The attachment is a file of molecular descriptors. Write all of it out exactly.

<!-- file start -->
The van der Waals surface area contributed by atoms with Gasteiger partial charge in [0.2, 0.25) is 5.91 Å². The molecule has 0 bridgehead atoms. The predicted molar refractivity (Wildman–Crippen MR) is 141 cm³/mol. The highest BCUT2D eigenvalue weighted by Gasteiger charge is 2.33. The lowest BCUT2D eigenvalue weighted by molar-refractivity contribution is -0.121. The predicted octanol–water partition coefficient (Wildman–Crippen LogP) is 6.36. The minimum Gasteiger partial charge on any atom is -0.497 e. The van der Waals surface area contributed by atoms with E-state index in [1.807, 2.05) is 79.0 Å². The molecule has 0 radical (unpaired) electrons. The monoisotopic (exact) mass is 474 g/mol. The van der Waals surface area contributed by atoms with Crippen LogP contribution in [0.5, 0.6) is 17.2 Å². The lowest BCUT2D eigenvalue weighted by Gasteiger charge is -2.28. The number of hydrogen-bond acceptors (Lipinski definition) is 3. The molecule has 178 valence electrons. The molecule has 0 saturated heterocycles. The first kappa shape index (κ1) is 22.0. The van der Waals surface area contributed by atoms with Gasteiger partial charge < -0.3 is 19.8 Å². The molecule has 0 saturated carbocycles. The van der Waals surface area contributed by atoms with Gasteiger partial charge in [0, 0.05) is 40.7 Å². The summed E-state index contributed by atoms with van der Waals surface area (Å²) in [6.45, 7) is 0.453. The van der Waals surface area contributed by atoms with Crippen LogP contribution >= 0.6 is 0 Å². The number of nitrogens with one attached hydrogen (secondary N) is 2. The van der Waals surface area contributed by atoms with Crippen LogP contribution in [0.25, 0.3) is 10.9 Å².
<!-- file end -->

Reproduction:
The van der Waals surface area contributed by atoms with Gasteiger partial charge in [0.2, 0.25) is 5.91 Å². The molecule has 0 bridgehead atoms. The predicted molar refractivity (Wildman–Crippen MR) is 141 cm³/mol. The highest BCUT2D eigenvalue weighted by Gasteiger charge is 2.33. The lowest BCUT2D eigenvalue weighted by molar-refractivity contribution is -0.121. The predicted octanol–water partition coefficient (Wildman–Crippen LogP) is 6.36. The minimum Gasteiger partial charge on any atom is -0.497 e. The van der Waals surface area contributed by atoms with E-state index in [1.807, 2.05) is 79.0 Å². The molecule has 0 radical (unpaired) electrons. The monoisotopic (exact) mass is 474 g/mol. The van der Waals surface area contributed by atoms with Crippen LogP contribution in [0.5, 0.6) is 17.2 Å². The lowest BCUT2D eigenvalue weighted by Gasteiger charge is -2.28. The number of hydrogen-bond acceptors (Lipinski definition) is 3. The molecule has 178 valence electrons. The molecule has 0 saturated heterocycles. The first kappa shape index (κ1) is 22.0. The van der Waals surface area contributed by atoms with Gasteiger partial charge < -0.3 is 19.8 Å². The molecule has 0 saturated carbocycles. The van der Waals surface area contributed by atoms with Gasteiger partial charge in [0, 0.05) is 40.7 Å². The summed E-state index contributed by atoms with van der Waals surface area (Å²) in [6.45, 7) is 0.453. The van der Waals surface area contributed by atoms with Crippen LogP contribution >= 0.6 is 0 Å². The number of nitrogens with one attached hydrogen (secondary N) is 2. The van der Waals surface area contributed by atoms with Crippen LogP contribution in [0.25, 0.3) is 10.9 Å².